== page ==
Because no 'outsiders' owned or stayed there. The nearest settlements where you could spot members of a particular community were seven kilometers away in Mithakali, a tony locality, and 12 km away in Sarkhej-Juhapura.
Like Thomas, there was some Christian presence in the area, but that was not an 'issue'.
Yes, not an issue as we were also treated well by the neighbours of our host, a Christian by faith.
A pre-schooler staying in the complex often visited us with the warmth of sweet homemade delicacies in those three long-drawn-out days while Thomas was deciphering the carnage of Godhra and its ferocious fallout for the global audience of Reuters.
It had a soothing effect. We relished the delicacies which gave us a respite from the mundane routine of our forced captivity in the strife-torn state.
Smoke continued to billow out of charred buildings of the Old City and the riots showed no signs of abating, but time was up for us to get back to hunt for the elusive job in Bombay.
But a deeply disturbing conversation from one of those dark days in Ahmedabad still haunts us:
अंकल, आप को पेट्रोल बॉब्ब बनाना आता हैं ?
-------- पर फेकने केलिए
(Uncle do you know how to make petrol bombs)
(To hurl on -------)
Those who understand the disturbing reality of new India can easily fill up the blanks.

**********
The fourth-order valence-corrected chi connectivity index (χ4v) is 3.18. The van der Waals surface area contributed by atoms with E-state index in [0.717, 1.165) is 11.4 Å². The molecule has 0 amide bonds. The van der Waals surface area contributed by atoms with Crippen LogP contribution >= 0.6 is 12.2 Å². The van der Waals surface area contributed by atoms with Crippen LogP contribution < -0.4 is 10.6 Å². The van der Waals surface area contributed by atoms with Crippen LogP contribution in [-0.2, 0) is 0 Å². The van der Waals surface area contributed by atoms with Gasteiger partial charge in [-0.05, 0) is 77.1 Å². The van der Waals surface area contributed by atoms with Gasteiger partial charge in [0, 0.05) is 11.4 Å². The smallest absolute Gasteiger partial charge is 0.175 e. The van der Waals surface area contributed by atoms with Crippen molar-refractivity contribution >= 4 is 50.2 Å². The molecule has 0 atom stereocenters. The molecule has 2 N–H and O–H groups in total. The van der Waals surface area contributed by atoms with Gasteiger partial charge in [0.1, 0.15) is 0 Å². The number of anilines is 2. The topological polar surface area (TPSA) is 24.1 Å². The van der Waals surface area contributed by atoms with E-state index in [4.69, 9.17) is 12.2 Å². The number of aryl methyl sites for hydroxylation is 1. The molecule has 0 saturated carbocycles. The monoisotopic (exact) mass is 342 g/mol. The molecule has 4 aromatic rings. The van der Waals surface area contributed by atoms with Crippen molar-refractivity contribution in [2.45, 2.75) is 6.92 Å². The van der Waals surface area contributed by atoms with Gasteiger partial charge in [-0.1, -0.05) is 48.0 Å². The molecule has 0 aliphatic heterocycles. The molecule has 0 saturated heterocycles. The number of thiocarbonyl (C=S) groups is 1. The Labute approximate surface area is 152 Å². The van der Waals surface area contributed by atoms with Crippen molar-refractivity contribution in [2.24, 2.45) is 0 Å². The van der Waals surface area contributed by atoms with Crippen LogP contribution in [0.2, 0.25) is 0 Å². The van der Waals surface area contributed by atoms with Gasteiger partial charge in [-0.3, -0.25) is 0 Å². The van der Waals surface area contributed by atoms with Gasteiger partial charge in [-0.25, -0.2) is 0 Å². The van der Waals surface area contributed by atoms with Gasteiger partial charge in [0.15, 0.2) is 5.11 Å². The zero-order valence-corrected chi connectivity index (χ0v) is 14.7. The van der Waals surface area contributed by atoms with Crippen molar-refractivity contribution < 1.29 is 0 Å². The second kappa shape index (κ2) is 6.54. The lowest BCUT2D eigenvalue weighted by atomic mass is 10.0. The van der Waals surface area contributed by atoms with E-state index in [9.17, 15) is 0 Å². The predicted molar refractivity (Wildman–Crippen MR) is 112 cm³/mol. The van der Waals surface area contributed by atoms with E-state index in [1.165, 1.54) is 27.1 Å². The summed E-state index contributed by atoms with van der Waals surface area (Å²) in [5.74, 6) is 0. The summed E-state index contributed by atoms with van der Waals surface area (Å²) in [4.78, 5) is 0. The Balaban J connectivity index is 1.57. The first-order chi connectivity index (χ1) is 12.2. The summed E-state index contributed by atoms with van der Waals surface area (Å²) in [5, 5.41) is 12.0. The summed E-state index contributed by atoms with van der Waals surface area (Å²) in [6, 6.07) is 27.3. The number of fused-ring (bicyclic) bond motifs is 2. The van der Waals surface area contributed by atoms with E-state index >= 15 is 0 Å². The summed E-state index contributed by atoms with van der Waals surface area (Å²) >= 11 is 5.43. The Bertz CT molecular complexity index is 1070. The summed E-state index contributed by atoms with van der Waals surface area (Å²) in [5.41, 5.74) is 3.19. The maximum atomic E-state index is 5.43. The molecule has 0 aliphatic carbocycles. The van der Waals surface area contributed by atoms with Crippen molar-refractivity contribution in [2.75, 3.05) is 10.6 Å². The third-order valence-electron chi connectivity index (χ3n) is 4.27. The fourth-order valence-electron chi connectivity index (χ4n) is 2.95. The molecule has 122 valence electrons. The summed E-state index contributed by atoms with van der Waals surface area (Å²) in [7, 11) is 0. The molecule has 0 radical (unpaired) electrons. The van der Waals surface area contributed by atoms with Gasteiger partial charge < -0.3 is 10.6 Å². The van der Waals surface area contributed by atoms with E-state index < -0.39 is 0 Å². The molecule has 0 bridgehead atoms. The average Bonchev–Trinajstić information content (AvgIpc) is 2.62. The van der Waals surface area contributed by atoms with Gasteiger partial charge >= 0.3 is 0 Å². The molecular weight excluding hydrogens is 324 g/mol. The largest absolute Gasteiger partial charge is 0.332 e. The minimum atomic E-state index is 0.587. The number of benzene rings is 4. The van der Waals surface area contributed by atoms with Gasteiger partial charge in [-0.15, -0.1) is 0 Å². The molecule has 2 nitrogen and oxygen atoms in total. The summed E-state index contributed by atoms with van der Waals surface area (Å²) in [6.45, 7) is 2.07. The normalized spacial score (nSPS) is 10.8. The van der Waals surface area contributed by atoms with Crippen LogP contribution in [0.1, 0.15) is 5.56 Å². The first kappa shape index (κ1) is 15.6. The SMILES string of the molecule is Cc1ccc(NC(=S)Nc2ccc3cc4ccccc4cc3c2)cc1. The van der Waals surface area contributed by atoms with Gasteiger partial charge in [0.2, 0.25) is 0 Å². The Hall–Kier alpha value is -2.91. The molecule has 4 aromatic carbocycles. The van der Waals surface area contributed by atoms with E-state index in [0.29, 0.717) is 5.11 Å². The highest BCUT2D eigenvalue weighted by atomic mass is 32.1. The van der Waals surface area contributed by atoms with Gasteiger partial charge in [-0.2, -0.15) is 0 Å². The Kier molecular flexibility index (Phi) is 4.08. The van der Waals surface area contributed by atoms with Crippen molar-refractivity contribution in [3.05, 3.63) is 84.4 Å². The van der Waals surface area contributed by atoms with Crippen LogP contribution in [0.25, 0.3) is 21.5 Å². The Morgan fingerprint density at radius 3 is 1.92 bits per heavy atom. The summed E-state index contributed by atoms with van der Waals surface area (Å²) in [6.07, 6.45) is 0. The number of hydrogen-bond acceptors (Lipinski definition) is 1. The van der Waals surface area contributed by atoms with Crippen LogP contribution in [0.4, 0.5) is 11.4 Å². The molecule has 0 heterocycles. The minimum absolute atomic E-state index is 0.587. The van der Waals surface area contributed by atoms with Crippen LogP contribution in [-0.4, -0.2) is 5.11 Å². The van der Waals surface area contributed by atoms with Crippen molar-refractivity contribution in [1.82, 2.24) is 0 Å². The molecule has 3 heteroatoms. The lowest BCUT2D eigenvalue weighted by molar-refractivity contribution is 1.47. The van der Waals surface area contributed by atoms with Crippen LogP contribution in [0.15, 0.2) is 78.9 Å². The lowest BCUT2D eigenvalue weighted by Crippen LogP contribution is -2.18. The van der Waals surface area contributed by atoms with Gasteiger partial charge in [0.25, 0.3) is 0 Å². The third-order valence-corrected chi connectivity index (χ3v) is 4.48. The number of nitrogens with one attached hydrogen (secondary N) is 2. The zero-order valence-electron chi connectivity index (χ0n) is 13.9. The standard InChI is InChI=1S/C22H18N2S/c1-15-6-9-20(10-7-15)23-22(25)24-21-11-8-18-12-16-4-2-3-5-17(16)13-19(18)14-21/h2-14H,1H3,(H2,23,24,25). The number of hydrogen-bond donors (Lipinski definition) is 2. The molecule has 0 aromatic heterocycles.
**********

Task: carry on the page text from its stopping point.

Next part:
We left for Bombay that day with an unease nagging us even after 20 years.
Two decades later
BridgeNews is non-existent even in the endless debris of the world wide web, out of bounds for Google's army of crawlers.
Orange changed colours to toe Hutch's lovable pug, which was snapped up by Vodafone (an acronym for VOice, DAta and PHONE).
It is thus still at my service down south in Kottayam, Kerala.
Kerala, where you can flaunt your beard, or Hijab, without the fear of persecution.
A beardless existence in God's Own Country means something is amiss. Perhaps, that is why I cosy up to the confines of what is called a French Beard now.
Thomaskutty Abraham is now the Bangkok Bureau Chief of Bloomberg.
Ullekh N P is now the executive editor of ‘Open’ magazine.
Narendra Modi is now the top executive of the country and Varanasi is the PM's constituency.
Gujarat is still a 'dry' state and booze is still available on the sly.
And Godhra is still a cauldron reeking of hatred in the tormented psyche of our nation.